In Harrell v. Badger, 2015 Fla. App LEXIS 8918 (Fla. 5th DCA 2015), Rita Wilson (“Decedent”) created a will which provided for a Trust for her adopted son, David Wilson (“Wilson”), which Trust was to receive the remainder of her Estate upon her death. The trustees of the trust selected by Decedent were her sisters as co-trustees, who were to distribute the net income to Wilson and were given the discretion to make additional payments to the son or for his benefit for his support, maintenance and education or to meet emergencies such as illness as they determined to be proper and necessary. If at the son’s death assets remained, they were to go to the Decedent’s other children, Joann Harrell (“Harrell”) and Barbara Dake (“Dake”); Harrell and Dake are collectively referred to as “Appellants”. However, Decedent’s sisters resigned their role as co-trustees after Rita Wilson’s death and Wilson consented to Joann Harrell’s substitution as trustee. Wilson is the biological son of Dake and biological nephew of Harrell. The Decedent legally adopted Wilson from Dake.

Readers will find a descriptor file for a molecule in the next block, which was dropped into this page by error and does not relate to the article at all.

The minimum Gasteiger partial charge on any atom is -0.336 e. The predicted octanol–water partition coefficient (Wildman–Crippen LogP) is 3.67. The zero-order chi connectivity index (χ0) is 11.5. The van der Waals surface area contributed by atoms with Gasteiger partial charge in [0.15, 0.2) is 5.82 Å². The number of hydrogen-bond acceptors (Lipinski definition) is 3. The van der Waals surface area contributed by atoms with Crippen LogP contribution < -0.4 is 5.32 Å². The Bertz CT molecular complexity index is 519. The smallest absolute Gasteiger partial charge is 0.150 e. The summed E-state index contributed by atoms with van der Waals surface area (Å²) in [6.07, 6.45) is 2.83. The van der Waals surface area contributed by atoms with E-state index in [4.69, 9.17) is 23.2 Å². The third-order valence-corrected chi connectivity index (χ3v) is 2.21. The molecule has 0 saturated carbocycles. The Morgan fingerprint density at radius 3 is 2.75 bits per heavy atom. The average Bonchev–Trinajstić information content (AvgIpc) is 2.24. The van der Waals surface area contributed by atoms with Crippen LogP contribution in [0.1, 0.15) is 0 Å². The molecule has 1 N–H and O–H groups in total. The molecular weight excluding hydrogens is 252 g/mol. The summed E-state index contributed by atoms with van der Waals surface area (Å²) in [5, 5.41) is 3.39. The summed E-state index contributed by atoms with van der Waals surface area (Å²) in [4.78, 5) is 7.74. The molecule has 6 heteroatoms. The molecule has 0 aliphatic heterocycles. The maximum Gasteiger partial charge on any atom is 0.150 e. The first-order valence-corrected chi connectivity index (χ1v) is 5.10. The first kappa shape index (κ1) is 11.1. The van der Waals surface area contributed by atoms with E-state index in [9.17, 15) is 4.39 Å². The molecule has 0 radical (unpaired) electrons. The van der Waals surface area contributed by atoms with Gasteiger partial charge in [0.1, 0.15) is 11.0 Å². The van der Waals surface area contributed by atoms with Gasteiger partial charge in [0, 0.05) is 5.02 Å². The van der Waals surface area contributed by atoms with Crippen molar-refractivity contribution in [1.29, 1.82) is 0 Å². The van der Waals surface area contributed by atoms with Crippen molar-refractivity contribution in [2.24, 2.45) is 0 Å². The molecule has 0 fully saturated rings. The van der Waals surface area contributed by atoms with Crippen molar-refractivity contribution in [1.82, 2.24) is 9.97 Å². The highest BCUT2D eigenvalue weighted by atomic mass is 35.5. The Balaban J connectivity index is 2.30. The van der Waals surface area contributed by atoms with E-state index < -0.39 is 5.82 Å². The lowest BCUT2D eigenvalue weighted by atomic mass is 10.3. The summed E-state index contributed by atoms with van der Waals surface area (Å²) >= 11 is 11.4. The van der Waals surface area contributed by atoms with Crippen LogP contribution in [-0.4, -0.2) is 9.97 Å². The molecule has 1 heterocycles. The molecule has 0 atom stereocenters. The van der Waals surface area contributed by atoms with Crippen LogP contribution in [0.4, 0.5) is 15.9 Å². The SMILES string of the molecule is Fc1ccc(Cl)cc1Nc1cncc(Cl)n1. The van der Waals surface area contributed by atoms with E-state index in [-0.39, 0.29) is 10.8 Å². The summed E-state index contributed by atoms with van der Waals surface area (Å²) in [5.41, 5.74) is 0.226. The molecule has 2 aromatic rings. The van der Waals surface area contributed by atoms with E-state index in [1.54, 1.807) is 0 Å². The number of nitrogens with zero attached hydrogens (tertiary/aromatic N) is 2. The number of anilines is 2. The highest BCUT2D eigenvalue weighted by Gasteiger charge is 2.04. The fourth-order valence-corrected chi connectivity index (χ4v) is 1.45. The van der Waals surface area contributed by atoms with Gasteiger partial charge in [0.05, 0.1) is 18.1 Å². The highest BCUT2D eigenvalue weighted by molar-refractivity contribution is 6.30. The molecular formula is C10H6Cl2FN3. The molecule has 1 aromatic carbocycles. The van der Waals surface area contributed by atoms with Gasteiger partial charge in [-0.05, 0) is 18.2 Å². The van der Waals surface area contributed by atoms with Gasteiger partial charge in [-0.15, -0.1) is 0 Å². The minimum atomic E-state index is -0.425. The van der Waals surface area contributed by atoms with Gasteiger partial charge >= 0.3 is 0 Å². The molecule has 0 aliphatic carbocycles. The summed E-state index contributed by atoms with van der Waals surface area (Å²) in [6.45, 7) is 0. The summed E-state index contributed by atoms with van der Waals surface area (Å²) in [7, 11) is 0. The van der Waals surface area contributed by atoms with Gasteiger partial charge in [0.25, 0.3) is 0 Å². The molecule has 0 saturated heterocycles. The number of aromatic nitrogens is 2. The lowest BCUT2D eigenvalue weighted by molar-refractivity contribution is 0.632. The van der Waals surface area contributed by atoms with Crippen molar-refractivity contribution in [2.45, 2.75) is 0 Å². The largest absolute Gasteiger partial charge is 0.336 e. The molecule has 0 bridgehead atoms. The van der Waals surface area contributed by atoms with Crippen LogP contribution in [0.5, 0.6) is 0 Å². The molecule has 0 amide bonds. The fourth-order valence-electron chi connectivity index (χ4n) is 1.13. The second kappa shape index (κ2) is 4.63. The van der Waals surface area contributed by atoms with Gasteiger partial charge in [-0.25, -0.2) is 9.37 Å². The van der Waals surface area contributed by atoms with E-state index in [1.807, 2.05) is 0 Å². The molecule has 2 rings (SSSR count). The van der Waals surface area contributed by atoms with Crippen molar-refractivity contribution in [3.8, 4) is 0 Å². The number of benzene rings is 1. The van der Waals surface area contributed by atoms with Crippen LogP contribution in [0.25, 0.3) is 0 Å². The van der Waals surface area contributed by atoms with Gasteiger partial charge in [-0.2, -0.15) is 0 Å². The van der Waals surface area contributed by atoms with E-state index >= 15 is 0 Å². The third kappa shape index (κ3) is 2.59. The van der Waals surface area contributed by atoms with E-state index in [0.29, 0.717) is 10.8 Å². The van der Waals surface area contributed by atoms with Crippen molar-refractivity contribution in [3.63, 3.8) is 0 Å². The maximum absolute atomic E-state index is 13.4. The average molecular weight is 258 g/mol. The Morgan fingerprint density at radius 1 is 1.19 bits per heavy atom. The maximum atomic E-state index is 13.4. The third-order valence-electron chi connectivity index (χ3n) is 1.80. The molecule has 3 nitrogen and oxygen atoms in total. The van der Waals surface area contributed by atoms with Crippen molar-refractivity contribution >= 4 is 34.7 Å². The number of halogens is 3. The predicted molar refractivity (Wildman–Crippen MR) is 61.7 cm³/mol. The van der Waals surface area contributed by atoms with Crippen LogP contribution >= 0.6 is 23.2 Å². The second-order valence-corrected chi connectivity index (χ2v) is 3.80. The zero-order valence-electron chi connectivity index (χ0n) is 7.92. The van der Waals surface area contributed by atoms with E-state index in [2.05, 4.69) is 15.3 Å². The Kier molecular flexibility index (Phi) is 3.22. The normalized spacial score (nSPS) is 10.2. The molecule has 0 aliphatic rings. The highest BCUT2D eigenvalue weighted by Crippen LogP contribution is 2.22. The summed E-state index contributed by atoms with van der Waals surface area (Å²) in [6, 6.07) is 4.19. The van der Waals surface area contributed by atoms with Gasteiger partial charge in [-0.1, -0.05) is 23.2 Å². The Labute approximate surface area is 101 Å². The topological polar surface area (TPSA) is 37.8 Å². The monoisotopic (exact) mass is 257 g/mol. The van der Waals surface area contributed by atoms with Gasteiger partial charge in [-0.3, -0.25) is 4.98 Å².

Following disputes with the Appellants, Wilson petitioned the trial court to remove Harrell and to appoint Wilson’s neighbor, Badger, as successor Trustee. The trial court granted Wilson’s petition and Badger became the Trustee. Badger (“Appellee”) was required to post a trustee’s bond and to file semi-annual accountings. Badger filed a petition to authorize his wife to be employed as the realtor for the sale of the Decedent’s house, which was the sole remaining asset of the Trust. Despite holding a hearing, he trial court never entered an order approving Badger’s request. Prior to posting the requisite bond, Badger approached Ross and Linda Littlefield (the “Littlefields”) with the intent of transferring the Trust’s assets into a special needs trust to qualify Wilson for government benefits. Badger hired Linda Littlefield as counsel for the Trust. Wilson signed a joinder agreement to create a sub-account of the Florida Foundation for Special Needs Trust (“FFSNT”). FFSNT was a pooled trust administered by the Littlefields. The joinder agreement provided for the dissolution of the son’s sub-account after Wilson’s death, stating any funds remaining would be subsumed into the FFSNT and used to provide for other beneficiaries of the pooled trust. The joinder agreement did not list the Appellants as remainder beneficiaries or consider their interest in the original Trust. Badger sold the house employing his wife as realtor without court approval and wired the net proceeds after payment of expenses and the wife’s five percent (5 %) sales commission to the FFSNT. The Littlefields transferred all funds from the FFSNT into another trust, the JNN Trust, apparently without Wilson’s consent. Approximately two (2) years later the Littlefields were arrested, convicted and sentenced to prison for misappropriation of funds in the JNN Trust.